While most of the world has been fighting the COVID-19 pandemic, Ankara’s foreign policy has appeared to be immune to the virus, perceiving the crisis as an excellent chance to score important points and gain political and economic benefits after it ends.
Despite facing numerous problems at home (a looming financial crisis and growing opposition to the ruling Justice and Development Party), Turkey has decided to take advantage of the dramatic situation and improve strained ties with foreign powers – notably with the US and some EU states, and to strengthen its footprint in areas it perceives as zones of its exclusive interest.
Through humanitarian soft power offensive, Turkey reportedly delivered supplies to at least 57 countries, including developed nations such as the USA, China, the UK, Italy, and Spain.
By reaching out to the West and sending supplies to European countries, Turkey’s coronavirus diplomacy was an important humanitarian gesture.
By reaching out to the West — with which Erdogan has had a long list of misunderstandings and open issues — and responding to NATO’s initiative by sending supplies to the most affected European countries, Turkey’s coronavirus diplomacy was meant as an important humanitarian gesture. It also signaled Turkey’s preparedness to improve deteriorating relations with the West and its commitment to the NATO alliance, as the aid was channeled through the Euro-Atlantic Disaster Response Coordination Centre (EADRCC).
Moreover, by sending medical supplies in early April to Italy and Spain – two countries heavily impacted by the coronavirus – Turkey has not just embarrassed Brussels which has been criticized for its lack of solidarity within the Union, but also built an important bridge toward two countries that, according to some, Ankara aims to align with in the Mediterranean and Libya.
However, Hüseyin Işıksal, professor of International Relations at Near East University in the Turkish Republic of Northern Cyprus, doubts this possibility, partly because EU membership is not Turkish priority anymore, although the Turkish gesture definitely contributed to a better image of the country.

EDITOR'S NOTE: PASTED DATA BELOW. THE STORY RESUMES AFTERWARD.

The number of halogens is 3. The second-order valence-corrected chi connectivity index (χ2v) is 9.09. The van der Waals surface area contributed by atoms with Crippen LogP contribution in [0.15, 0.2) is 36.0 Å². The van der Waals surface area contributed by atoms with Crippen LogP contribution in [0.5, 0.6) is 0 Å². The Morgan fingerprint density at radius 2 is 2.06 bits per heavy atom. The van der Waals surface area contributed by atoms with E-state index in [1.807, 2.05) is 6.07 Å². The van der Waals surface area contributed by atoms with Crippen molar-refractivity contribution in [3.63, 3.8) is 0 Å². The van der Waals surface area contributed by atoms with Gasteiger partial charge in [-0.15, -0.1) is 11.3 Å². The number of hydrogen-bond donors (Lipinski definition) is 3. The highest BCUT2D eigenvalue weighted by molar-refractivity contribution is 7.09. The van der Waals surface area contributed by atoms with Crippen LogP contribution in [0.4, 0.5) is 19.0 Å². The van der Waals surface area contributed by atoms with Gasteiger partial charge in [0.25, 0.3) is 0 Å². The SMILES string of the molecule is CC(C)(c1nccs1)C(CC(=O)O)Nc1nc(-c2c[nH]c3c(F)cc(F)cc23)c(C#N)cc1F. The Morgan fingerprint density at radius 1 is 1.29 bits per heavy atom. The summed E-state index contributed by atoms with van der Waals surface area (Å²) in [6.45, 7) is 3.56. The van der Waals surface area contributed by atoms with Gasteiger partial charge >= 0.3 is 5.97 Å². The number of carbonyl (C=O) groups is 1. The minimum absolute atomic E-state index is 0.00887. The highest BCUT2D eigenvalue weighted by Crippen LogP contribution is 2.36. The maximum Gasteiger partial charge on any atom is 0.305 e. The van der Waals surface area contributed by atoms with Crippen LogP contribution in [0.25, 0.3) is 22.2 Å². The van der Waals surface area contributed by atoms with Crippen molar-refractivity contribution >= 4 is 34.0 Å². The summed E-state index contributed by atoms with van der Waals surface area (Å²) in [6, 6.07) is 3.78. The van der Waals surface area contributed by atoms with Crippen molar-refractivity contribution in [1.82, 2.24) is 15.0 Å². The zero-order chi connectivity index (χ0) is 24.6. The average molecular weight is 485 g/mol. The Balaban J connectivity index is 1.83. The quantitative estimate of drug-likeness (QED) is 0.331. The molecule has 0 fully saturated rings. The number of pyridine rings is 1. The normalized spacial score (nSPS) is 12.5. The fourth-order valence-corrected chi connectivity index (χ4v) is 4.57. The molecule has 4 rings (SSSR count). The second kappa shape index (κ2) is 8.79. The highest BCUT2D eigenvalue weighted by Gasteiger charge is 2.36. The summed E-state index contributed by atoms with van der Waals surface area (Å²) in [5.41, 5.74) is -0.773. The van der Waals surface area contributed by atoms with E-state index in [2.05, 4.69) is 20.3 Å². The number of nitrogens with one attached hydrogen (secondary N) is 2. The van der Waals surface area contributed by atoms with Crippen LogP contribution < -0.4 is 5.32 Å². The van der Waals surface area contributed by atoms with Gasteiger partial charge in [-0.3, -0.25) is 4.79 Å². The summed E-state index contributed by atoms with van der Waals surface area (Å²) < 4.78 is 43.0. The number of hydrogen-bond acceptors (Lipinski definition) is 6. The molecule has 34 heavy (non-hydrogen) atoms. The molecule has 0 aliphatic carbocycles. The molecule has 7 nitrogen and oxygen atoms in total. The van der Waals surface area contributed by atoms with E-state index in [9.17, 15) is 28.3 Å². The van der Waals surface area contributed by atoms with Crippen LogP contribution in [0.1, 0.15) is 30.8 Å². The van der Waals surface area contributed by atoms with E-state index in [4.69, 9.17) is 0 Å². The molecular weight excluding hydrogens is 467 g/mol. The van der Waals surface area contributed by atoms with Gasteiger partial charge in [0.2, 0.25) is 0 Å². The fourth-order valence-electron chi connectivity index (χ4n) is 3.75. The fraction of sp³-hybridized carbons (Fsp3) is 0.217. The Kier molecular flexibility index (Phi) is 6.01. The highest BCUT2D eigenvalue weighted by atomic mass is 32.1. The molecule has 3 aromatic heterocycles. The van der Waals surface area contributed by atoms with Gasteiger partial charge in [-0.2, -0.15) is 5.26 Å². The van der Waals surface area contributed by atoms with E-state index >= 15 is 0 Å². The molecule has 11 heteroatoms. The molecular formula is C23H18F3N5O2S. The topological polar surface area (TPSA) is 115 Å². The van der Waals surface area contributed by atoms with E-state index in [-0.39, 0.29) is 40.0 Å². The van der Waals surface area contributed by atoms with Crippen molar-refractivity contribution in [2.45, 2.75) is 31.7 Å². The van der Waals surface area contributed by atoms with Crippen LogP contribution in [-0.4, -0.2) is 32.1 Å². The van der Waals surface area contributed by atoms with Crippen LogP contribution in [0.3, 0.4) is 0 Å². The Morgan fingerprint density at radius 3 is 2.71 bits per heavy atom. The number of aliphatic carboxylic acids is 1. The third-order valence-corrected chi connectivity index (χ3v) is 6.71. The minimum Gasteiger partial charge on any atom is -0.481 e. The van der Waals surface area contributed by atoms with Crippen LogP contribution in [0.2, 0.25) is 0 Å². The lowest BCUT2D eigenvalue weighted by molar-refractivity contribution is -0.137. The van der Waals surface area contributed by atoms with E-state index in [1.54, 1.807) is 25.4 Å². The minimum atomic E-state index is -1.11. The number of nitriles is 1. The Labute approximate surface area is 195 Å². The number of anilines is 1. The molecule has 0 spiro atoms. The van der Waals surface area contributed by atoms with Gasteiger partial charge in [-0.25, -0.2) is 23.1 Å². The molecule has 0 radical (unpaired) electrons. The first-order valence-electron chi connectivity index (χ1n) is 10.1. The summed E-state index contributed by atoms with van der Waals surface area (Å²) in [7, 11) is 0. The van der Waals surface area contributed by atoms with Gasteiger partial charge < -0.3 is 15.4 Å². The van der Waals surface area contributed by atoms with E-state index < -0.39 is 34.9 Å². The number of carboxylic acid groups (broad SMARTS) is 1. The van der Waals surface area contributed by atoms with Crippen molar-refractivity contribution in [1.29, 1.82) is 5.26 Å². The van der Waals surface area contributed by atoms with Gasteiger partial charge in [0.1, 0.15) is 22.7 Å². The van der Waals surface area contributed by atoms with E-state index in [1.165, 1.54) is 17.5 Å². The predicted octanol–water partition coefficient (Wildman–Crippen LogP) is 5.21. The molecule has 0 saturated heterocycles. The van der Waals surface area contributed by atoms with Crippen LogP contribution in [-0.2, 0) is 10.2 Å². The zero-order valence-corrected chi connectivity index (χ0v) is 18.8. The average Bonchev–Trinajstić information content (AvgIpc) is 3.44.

In fact, Işıksal gives much more weight to humanitarian help and rapprochement with the UK, after Brexit. Given that the UK is one of the guarantors of Cyprus and knowing that this country is hosting a significant number of Turkish Cypriot residents, cooperation with the UK, according to Işıksal, offers better prospects for Turkey and Turkish Cyprus than Spain and Italy.
Of even greater significance were the moves to improve fractured relations with the US. Besides sending medical aid, Turkey has also made a concrete effort by announcing that it would postpone the activation of recently purchased Russian super-weapon, the S-400 air-defense missile system, which Washington and the rest of NATO have perceived as a major threat to Western military equipment in Turkey and beyond.
By postponing the activation of its S-400 air-defense missiles, Turkey wants to avoid US sanctions for its arms deal with Russia.
By postponing the activation, Turkey also wants to avoid US sanctions for its arms deal with Russia. Ankara is also reportedly negotiating with Washington, about the US Federal Reserve’s expanding currency-swap arrangements like those the US has extended to other emerging economies. By including Turkey’s monetary authority, the country is desperately trying to obtain foreign currency and pump it into its economy hampered by the pandemic.
Along with its soft power offensive, Ankara has not missed a chance to display its military muscles as well, retaking the initiative from its opponents.
This is particularly evident in the case of Libya. The Turkish-backed and UN-recognized Government of National Accord (GNA) inflicted several defeats to the renegade Khalifa Haftar’s Libyan National Army (LNA) and captured several strategic towns in Western Libya. The GNA victory came at a time when Haftar had appeared to be the most likely winner of the Libyan civil war. On April 17, Turkey sent 11 F-16 fighter jets accompanied by air refueling, early warning radar, and other support aircraft to Haftar controlled airspace in a clear message that Turkey is ready to escalate its involvement in Libya.
Turkish engagement in Libya is closely related to the ongoing competition over newly discovered oil and gas deposits in the Eastern Mediterranean.